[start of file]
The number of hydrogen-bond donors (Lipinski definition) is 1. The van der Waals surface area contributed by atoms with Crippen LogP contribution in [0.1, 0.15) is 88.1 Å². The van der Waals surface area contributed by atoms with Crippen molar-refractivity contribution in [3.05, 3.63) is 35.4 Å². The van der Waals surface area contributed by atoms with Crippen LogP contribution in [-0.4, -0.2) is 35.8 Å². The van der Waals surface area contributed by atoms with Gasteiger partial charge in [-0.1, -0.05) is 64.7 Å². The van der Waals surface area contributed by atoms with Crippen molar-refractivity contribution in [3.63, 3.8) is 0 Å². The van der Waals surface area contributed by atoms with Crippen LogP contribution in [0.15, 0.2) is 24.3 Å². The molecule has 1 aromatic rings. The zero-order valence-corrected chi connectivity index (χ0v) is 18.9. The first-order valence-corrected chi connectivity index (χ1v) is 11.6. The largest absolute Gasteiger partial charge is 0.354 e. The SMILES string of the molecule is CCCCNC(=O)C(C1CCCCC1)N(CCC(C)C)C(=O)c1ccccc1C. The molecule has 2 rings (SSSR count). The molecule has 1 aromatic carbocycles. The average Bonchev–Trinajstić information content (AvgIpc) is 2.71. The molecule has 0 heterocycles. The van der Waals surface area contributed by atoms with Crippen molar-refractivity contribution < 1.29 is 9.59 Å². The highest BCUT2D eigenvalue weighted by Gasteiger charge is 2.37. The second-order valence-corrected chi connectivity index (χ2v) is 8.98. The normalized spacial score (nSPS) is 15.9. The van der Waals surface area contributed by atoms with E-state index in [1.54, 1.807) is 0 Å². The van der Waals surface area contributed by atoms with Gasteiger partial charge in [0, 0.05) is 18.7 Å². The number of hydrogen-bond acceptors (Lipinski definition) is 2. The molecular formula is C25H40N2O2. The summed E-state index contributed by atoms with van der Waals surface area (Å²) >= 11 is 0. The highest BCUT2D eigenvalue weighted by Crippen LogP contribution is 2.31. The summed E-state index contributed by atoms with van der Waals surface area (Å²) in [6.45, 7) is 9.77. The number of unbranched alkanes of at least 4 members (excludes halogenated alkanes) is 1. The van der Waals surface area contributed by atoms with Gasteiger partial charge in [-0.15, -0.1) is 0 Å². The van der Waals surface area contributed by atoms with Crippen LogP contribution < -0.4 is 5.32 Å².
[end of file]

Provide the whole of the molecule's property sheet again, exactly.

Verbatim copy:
The number of hydrogen-bond donors (Lipinski definition) is 1. The van der Waals surface area contributed by atoms with Crippen LogP contribution in [0.1, 0.15) is 88.1 Å². The van der Waals surface area contributed by atoms with Crippen molar-refractivity contribution in [3.05, 3.63) is 35.4 Å². The van der Waals surface area contributed by atoms with Crippen LogP contribution in [-0.4, -0.2) is 35.8 Å². The van der Waals surface area contributed by atoms with Gasteiger partial charge in [-0.1, -0.05) is 64.7 Å². The van der Waals surface area contributed by atoms with Crippen molar-refractivity contribution in [3.63, 3.8) is 0 Å². The van der Waals surface area contributed by atoms with Crippen LogP contribution in [0.15, 0.2) is 24.3 Å². The molecule has 1 aromatic rings. The zero-order valence-corrected chi connectivity index (χ0v) is 18.9. The first-order valence-corrected chi connectivity index (χ1v) is 11.6. The largest absolute Gasteiger partial charge is 0.354 e. The SMILES string of the molecule is CCCCNC(=O)C(C1CCCCC1)N(CCC(C)C)C(=O)c1ccccc1C. The molecule has 2 rings (SSSR count). The molecule has 1 aromatic carbocycles. The average Bonchev–Trinajstić information content (AvgIpc) is 2.71. The molecule has 0 heterocycles. The van der Waals surface area contributed by atoms with Crippen molar-refractivity contribution < 1.29 is 9.59 Å². The highest BCUT2D eigenvalue weighted by Gasteiger charge is 2.37. The second-order valence-corrected chi connectivity index (χ2v) is 8.98. The normalized spacial score (nSPS) is 15.9. The van der Waals surface area contributed by atoms with E-state index in [1.54, 1.807) is 0 Å². The van der Waals surface area contributed by atoms with Gasteiger partial charge in [0, 0.05) is 18.7 Å². The number of hydrogen-bond acceptors (Lipinski definition) is 2. The molecular formula is C25H40N2O2. The summed E-state index contributed by atoms with van der Waals surface area (Å²) >= 11 is 0. The highest BCUT2D eigenvalue weighted by Crippen LogP contribution is 2.31. The summed E-state index contributed by atoms with van der Waals surface area (Å²) in [6.45, 7) is 9.77. The number of unbranched alkanes of at least 4 members (excludes halogenated alkanes) is 1. The van der Waals surface area contributed by atoms with Gasteiger partial charge in [-0.15, -0.1) is 0 Å². The van der Waals surface area contributed by atoms with Crippen LogP contribution < -0.4 is 5.32 Å².